I remember reading about someone saying that "Some multigrain bread is better suited to propping open a door than making a sandwich"! My one and only attempt at baking multigrain bread seemed to, more or less, prove this theory.

Multigrain Seed Rolls

Multigrain Seed Rolls

I remember reading about someone saying that "Some multigrain bread is better suited to propping open a door than making a sandwich"! My one and only attempt at baking multigrain bread seemed to, more or less, prove this theory.

Then Rachel of Tangerine's Kitchen announced she was hosting this month's Bread Baking Day themed "wholegrain bread"! I have been otherwise busy for most of this month and I didn't really want to complicate things with a wholegrain bread experiment which I was almost sure wouldn't turn out right.

Multigrain Seed Rolls

But it was BBD and a good friend was hosting it, so I found the time to bake some wholegrain bread. While this attempt didn't produce a doorstop, but a reasonably moist if slightly dense loaf, it tasted awful. And I am not doing full justice to the bread when I say "awful"!!

I followed a recipe (accompanied by a temptingly beautiful picture) I found on the net that used cracked wheat, oats, corn and powdered flax seed. I'm not sure where things went wrong but I'll just wrap up this experience by mentioning that the bread went into the bin. Not only was my multigrain bread a fiasco, I also felt terrible wasting food.

I do like multigrain bread, but there's not much point in making something that no one else (read my husband and daughter) wants to eat, even though it's healthy. But being the eternal optimist I am, I was sure there had to be a recipe somewhere for baking multigrain bread that tasted good. And third time is supposed to be lucky, I've heard.

So I played safe (better safe than sorry, I thought) and tried out these rolls (well, two grains and a third grain flour counts for multigrain, doesn't it?) which I slightly adapted from this Multigrain Bread and this post contains my version.

I am happy to report that these rolls were very soft and tasty (and healthy too), totally unlike what I have come to expect wholegrain bread to be. I had this concept of a more dense and slightly heavy bread whenever multigrain bread is mentioned.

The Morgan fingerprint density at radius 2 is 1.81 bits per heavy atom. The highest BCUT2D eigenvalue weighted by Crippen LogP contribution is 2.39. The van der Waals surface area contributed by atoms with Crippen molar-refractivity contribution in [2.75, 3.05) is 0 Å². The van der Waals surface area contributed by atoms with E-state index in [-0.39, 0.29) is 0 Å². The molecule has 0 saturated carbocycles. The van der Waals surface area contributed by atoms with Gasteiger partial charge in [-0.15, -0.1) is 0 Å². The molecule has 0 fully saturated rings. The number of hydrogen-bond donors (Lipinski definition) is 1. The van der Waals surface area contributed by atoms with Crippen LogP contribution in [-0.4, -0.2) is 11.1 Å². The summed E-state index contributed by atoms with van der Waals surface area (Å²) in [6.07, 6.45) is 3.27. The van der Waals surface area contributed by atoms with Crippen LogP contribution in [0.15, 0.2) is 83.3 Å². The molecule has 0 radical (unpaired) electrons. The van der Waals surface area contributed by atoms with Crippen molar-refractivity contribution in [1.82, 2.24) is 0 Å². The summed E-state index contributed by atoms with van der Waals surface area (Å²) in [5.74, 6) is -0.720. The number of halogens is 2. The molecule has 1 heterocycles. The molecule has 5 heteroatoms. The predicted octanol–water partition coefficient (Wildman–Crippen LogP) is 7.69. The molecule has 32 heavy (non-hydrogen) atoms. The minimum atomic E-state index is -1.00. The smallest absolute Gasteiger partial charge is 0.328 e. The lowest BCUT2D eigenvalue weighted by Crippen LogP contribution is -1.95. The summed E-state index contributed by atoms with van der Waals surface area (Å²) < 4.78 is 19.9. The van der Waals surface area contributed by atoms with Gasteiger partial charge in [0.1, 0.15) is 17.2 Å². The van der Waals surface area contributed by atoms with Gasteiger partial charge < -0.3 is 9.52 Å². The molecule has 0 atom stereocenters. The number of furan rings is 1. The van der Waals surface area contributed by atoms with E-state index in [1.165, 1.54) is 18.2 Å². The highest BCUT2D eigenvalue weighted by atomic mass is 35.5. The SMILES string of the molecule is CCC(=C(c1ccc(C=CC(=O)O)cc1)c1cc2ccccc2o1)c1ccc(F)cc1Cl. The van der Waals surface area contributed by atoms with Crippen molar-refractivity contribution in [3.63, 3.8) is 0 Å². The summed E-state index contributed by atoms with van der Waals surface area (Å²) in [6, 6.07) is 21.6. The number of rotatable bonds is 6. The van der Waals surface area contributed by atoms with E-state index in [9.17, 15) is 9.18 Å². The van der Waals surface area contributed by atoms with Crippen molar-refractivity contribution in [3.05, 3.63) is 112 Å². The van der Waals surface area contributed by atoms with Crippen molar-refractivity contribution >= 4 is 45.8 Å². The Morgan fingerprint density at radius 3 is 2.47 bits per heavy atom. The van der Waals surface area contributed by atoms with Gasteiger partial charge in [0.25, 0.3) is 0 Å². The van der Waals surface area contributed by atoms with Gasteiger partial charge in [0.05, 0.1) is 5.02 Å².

Summary

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  • Coursebreads
  • Cuisineglobal vegetarian
  • Yield6 numbers

Ingredients

Water, warm
1/2 cup
Honey
2 tbsps
Active dry yeast
1 tbsp
Milk
1/2 cup
All purpose flour, little more if necessary
1 cup
Whole wheat flour
1 cup
Cornmeal
1/2 cup
Rolled oats
1/2 cup
Oil
3 tbsps
Salt
3/4 tsp
Melon seeds
1 1/2 tsps
Flax seeds
1 1/2 tsps

Steps

  1. Mix the honey in the warm water, and dissolve the yeast in it and allow it to proof (about 5 to 10 minutes). Soak the rolled oats in the milk and keep aside for about 15 minutes.
  2. Put all remaining dry ingredients in a food processor bowl and pulse a couple of times to blend well. This can be done by hand too, if you prefer.
  3. (I usually do this in the processor but the lid of my processor bowl cracked and is still in the process of being replaced. So my daughter stepped in and helped out with the kneading this time.)
  4. Add the oil, oat-milk mixture and the yeast mixture and pulse (or knead) until the dough just comes together as a rough ball. Now scrape the dough out onto a lightly floured work surface and add the seeds.
  5. Knead a few times, adding flour 1 tablespoon at a time if dough is too sticky to work with. Knead till the dough is smooth yet very slightly sticky yet manageable. Shape into a ball.
  6. Place the dough in an oiled bowl, cover and allow to rise till double in volume (about an hour or so)
  7. Now deflate the dough by pressing and pushing with your wrist and fold the dough over on itself a few times and allow to rise again, for about 1/2 an hour.
  8. Take the dough and flatten it slightly to remove any air bubbles and divide it into 6 (or 8 for smaller rolls) portions. Shape into rolls (this dough lent itself to decoratively shaping the rolls). If you prefer, you can shape this dough into plain rolls or even one single loaf.
  9. Place on a baking sheet dusted with cornmeal. Cover with a damp cloth and allow to rise till double. If you have made plain rolls or a loaf, you might like to slash them decoratively, using a sharp knife, at this point. Just ensure they don't get deflated while slashing.
  10. Bake the rolls at 190C (375F) for about 40 minutes or till the rolls sound hollow when tapped.